THE BLOG
01/14/2014 02:30 pm ET Updated Mar 16, 2014

Reflections on Amiri Baraka

Martin Barraud via Getty Images

In the late 1970s, I drove to a reading Amiri Baraka gave in Washington, D.C. I took along my 35 mm camera. I wanted photos of the man who was already influencing my work as a young poet.

I had come to know the man a little in meeting him several times over the years, during conversations over meals. The influence of reading him became the influence of knowing him. Baraka, the poet, playwright, essayist, and activist who died last week at the age of 79, embodied one of the most important periods in the evolution of American literature: Civil Rights. This was perhaps the most significant period since the post-Civil War era, when Walt Whitman and Emily Dickinson laid the foundations of modern American poetry for the dominant culture while African-Americans fought to live in a time of horrific backlash during and after Reconstruction.

More so perhaps than any poet of his generation, Baraka was a public poet with a huge following, a poet whose influence transcended the barriers of race. He knew the major figures of his time intimately. The scenario of his youth in Greenwich Village, and later in Harlem and Newark, is a setting not unlike a grand opera in a time of tumultuous change. He grew in the midst of it, struggling to define his own identity and, in doing so, influence the meditations of other cultural workers in America.

In our last email exchange a few months ago, I let him know I was sending him something special by way of an old-fashioned letter. I sent him some of my political poems, one of which was "American Income," and I urged him to take care of himself because he is so important to us. Baraka took care of many of us in ways he probably did not know.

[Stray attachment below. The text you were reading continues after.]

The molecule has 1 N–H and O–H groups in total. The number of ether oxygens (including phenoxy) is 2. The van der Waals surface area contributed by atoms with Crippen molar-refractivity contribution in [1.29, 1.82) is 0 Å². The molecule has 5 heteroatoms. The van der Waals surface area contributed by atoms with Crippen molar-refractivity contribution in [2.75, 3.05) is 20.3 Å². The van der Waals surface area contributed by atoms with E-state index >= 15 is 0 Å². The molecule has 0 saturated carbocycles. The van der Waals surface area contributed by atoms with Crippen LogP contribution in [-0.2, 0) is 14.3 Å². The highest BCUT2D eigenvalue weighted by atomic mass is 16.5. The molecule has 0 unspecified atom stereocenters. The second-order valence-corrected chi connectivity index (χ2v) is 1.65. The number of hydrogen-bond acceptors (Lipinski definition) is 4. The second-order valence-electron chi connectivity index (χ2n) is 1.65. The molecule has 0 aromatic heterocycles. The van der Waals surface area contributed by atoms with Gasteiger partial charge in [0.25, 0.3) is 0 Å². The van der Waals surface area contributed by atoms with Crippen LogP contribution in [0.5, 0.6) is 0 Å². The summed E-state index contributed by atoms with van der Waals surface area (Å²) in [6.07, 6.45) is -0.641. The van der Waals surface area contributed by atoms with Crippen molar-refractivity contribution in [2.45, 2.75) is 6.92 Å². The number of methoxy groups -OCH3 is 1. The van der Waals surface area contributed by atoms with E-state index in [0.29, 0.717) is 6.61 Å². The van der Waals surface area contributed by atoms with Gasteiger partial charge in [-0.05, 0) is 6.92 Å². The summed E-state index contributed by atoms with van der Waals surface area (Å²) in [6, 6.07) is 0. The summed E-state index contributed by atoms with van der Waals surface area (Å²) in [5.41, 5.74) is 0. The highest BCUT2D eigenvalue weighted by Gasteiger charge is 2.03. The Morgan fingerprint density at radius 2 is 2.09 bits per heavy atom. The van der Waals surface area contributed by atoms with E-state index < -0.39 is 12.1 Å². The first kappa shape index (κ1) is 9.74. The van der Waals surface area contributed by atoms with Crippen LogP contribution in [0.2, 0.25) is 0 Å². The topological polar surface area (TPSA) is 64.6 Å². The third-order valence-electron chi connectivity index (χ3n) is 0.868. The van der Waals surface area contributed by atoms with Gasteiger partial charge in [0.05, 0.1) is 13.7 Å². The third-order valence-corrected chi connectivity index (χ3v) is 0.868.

Poets sometimes have poems that are their credo. Mine is one I first drafted on the inside back cover of my copy of the first collected edition of Baraka's work. It was 1980, and the poem is dedicated to Malcolm X, who in his death, inspired the Black Arts Movement, which Baraka helped establish. Malcolm X died in 1965, and immediately afterwards the Black Arts Movement arose from the grief and the call to courage on the part of American poets committed to social justice. Five years later in 1970, Malcolm X's autobiography inspired my decision to pursue the poet in me.

Baraka stood in the gateway to a pivotal moment in American history and helped hold open the gates with a voice of fire and determination that howled back at the resistance to change. He took great risks in his life and his art, and I count my study of his life and his work as fundamental to my growth.

I miss him, as is the way of saying such things in a time of loss, but perhaps more importantly, I feel galvanized now as much or more than I did when he was alive to stand in the space of pursuing art that has meaning, and is rooted, in a love of life.